His studio is filled with all shapes and sizes of glass, doors, windows, metal and anything else you can imagine. The glass and most of his materials come from the navy yards and the streets in neighborhood. While exploring his studio, you see big broken pieces, which give the artwork a rough-n-tough personality. But then you also see clean-cut glass with a equally perfect stencil.
I did ask Thomas is he missed the act of painting and brushwork and his reply was, no. After his ‘mexico’ painting series 7 years ago, Thomas doesn’t feel he has it in him anymore. For him, the act of drawing the stencil, projecting and cutting (which takes him about 40 hours), is his process of creating his ‘paint brush’. When making decisions on how to interpret the layers, he is creating the ‘brushwork’.
When asked if he had thought about doing shadowboxes or more 3-dimensional, sculptural pieces, Thomas responded with some thoughts and ideas about light-play, which seem like a natural progression due to his nature of working with glass. But right now he is focused on a new idea. It includes collages, new materials, and collaborating with his sister. Recently, Witte learned that the building which houses his studio use to be the flag-making factory in the early 1900’s. This new found knowledge of the buildings’ history, combined with imagery from that era, plus the street art element of stenciling will definitely bring some very original and interesting work into the collaboration. Thomas went in depth about his plan and is extremely excited about it, but I don’t want to give too much away. I can’t wait to see the outcome.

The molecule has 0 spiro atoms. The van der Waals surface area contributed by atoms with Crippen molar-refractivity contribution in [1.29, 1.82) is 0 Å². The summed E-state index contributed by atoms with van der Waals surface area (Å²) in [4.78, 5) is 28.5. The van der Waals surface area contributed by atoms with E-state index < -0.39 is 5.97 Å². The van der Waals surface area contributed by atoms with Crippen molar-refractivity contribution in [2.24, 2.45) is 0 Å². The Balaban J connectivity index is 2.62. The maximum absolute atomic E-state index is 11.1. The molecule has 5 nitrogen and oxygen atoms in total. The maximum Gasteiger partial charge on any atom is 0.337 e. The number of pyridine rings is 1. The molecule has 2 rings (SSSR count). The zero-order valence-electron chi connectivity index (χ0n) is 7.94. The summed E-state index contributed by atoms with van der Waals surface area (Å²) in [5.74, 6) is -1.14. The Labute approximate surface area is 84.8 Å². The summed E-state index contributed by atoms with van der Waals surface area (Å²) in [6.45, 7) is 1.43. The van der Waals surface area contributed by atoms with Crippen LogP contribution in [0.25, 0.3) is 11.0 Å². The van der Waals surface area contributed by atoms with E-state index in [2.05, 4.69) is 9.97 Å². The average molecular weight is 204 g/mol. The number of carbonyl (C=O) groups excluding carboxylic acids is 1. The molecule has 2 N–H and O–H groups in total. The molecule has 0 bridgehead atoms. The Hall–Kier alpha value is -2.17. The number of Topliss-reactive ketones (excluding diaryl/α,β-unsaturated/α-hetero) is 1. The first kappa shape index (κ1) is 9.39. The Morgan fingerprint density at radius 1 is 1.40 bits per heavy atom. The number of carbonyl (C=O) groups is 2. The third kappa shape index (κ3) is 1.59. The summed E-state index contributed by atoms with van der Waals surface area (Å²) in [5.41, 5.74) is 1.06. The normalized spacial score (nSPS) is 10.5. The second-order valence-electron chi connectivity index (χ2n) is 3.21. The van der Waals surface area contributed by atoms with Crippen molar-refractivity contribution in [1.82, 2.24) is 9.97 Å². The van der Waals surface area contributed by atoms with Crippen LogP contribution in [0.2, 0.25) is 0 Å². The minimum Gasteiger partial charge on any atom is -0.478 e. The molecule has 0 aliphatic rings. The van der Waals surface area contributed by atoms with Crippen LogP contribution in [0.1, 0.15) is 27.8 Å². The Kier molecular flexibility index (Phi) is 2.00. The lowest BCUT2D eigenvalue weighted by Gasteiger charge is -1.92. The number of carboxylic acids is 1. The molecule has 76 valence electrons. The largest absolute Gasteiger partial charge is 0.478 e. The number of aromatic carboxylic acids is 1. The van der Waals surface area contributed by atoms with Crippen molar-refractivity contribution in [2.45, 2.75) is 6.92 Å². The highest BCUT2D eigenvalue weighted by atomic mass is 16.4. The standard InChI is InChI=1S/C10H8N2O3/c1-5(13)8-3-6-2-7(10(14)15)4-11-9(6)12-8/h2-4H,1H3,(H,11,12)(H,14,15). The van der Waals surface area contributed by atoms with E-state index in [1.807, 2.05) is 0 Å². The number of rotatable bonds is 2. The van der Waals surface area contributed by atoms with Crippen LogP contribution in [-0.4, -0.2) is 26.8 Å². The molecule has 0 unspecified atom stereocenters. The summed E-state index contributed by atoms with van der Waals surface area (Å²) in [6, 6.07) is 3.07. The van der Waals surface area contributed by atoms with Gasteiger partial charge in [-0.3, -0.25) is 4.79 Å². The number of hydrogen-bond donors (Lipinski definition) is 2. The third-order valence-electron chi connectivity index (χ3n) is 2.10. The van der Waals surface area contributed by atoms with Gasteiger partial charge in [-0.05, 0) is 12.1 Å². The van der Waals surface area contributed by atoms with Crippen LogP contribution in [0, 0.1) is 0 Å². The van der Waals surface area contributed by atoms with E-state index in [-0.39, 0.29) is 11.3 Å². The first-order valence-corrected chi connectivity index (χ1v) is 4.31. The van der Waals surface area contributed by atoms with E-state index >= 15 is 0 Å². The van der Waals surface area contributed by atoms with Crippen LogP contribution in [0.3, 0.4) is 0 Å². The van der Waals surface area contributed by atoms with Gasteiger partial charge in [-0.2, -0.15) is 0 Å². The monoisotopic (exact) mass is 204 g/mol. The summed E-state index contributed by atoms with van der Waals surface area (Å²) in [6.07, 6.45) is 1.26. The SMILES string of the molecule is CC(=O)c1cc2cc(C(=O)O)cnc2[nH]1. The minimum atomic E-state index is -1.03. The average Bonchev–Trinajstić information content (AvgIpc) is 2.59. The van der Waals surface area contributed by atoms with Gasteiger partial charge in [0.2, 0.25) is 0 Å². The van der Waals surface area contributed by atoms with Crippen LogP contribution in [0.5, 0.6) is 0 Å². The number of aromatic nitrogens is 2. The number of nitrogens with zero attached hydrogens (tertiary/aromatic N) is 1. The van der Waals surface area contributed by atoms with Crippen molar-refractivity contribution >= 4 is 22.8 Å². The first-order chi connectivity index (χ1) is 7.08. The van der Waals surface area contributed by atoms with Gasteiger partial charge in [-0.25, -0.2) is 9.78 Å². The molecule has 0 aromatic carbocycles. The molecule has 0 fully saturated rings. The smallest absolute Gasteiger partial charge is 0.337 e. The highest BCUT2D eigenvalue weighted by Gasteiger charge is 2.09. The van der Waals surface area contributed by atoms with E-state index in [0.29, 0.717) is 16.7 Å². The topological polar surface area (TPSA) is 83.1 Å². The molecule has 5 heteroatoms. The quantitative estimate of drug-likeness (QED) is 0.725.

Now & Tomorrow
Early this year, Witte found a 1950’s table top which will be used alongside his new body of work. At his upcoming exhibit in New jersey (details below), he will be showcasing a new series made with an opaque glass found on the streets where you can see his new experimentation with stenciling both the front AND back of the glass to create more depth.
In between this latest exhibit and the collaboration project with his sister, Thomas is making probably one of the coolest dollhouses for is 2 year old daughter’s birthday. Taking inspiration from Calder’s dollhouses (which actually has electricity and pulleys!), the house will be a miniature model of their current home with the same streets, cars, trees, and other neighborhood landmarks.
Thomas is committed to being a full-time artist for life and is ready for the challenges ahead. Luckily, he seems to have a solid family who shares a passion for the arts, an equally talented brother and sister, plus a huge support from his parents and in-laws.
Witte is also part of a really talented group called Gut Box. Gut Box has given him the opportunity to meet amazing people in the art scene. By collaborating with equally talented artists, he has learned how to approach a panel in different ways and finds inspiration from the 9 member group.
Where to find Thomas Witte
Thomas is looking for galleries to open their doors to show his (super awesome ;)) work.
His website with contact info: thomaswitte.com
Friday, May 20 2011 – Exhibiting “At Home and Abroad” at the B Beamesderfer Gallery in Highland Park, NJ.
June 2011 – Hibbleton Gallery in Los Angeles, Ca. More info here.
Thanks to Thomas Witte for letting me pick his brain and welcoming me with open arms to his studio in the Navy Yards.